Follow-up, one of the most hated yet important activities a salesperson can perform. Intellectually we know that following up with prospects is essential to converting sales, but the problem is that little voice in our head that says, “No! Don’t do it! Don’t be a pushy salesperson! If they are interested, they will call you.”
The problem with the voice is that it’s speaking out of fear, not strategy. Strategically we must remember that an interested buyer actually wants our help, they want to feel like they are important to us and they need us to help them through their buying decision.
Once we get our mindset right and understand that follow-up is something we do for our buyers, not to our buyers, then we want to use three simple strategies for setting up successful sales follow-up.
We are all very good at running out of time for things that we don’t really want to do and follow-up often finds itself at the top of that list.
Oh, it’s time to follow up with my buyers from today? Well, I think I’ll do this legal paperwork instead – it’s very important. Or maybe I should take this opportunity to update my marketing materials – my manager has been riding me about that. Or maybe I’ll file my taxes – never to early to jump on it! And just like that, poof! We run out of time for follow-up.
My advice is to block time off on your calendar every day for follow-up. Actually, schedule yourself a recurring appointment for this critical activity. If you have a predetermined time blocked off, you are less likely to blow it off under the guise of “I ran out of time!”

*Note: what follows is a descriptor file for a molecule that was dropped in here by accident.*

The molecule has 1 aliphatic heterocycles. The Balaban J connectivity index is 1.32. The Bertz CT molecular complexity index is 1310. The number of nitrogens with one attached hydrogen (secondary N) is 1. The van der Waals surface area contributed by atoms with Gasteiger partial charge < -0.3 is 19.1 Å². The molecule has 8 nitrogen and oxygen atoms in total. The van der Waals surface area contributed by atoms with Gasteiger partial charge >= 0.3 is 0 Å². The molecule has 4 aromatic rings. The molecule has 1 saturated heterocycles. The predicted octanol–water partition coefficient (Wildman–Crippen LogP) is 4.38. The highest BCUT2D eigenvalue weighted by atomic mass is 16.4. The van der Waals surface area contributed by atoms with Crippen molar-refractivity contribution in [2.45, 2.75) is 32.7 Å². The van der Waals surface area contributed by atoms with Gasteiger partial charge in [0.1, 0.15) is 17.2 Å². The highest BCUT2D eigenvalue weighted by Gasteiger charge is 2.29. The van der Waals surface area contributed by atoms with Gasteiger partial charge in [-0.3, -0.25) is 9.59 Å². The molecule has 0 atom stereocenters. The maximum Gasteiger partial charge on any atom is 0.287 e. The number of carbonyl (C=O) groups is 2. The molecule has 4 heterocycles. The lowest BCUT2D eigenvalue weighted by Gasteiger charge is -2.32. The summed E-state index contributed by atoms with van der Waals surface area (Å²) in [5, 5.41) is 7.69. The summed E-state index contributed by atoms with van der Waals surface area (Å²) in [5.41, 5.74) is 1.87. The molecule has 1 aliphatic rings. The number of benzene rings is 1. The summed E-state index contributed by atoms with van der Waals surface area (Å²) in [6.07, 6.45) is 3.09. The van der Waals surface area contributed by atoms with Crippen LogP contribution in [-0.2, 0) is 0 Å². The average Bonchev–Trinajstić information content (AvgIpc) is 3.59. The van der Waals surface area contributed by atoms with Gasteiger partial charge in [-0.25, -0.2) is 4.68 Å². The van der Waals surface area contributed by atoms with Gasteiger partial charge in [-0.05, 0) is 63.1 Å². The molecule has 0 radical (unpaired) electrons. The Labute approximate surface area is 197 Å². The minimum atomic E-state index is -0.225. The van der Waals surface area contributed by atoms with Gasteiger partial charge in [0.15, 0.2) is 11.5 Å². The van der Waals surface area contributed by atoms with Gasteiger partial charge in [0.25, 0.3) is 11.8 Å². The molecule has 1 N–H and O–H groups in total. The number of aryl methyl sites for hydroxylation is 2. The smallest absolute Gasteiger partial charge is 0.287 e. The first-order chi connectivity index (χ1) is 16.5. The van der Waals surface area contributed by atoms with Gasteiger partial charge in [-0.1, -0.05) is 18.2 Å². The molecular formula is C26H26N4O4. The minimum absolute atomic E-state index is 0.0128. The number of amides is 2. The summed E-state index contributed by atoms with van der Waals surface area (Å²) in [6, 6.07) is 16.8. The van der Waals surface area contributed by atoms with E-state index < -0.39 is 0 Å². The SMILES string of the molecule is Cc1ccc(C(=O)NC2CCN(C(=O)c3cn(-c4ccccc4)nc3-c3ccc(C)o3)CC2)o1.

Put Yourself on the Hook
The best way to make sure that you hold yourself accountable for following up is to make a follow-up commitment to your buyer.
Imagine if you said to your buyer: “I’m going to call you at 6:00 pm to see if any questions have come up between now and then to assist you with them. Does that time work for you?” Now you’ve committed yourself to follow up, and there is no wiggling out of that one.
Be of Service
As I’ve already said, sales follow-up is something you do for your buyer, not to your buyer. So make your follow-up message all about them.
Successful follow messages contain questions like “Okay, what questions have popped up for you since we last spoke?” or “I know you wanted to think through everything we discussed, how are you feeling after taking a little time?”
We should avoid messages like “Just called to see if you’ve made a decision, what are you thinking?” or “Wanted to circle back to see if you’ve bought anything yet, have you?”
Questions that are for us and not the buyer are not well received. Selling is about being of service so make sure your follow-up messages fall under the category of serving your buyer.
I’m not sure that salespeople will ever love follow-up. And I’m not sure that we will ever be able to silence that nagging, doubting voice completely, but there are strategies and techniques that we can use to make follow-up more successful.
I promise you, the more you follow up, the more success you will have in selling.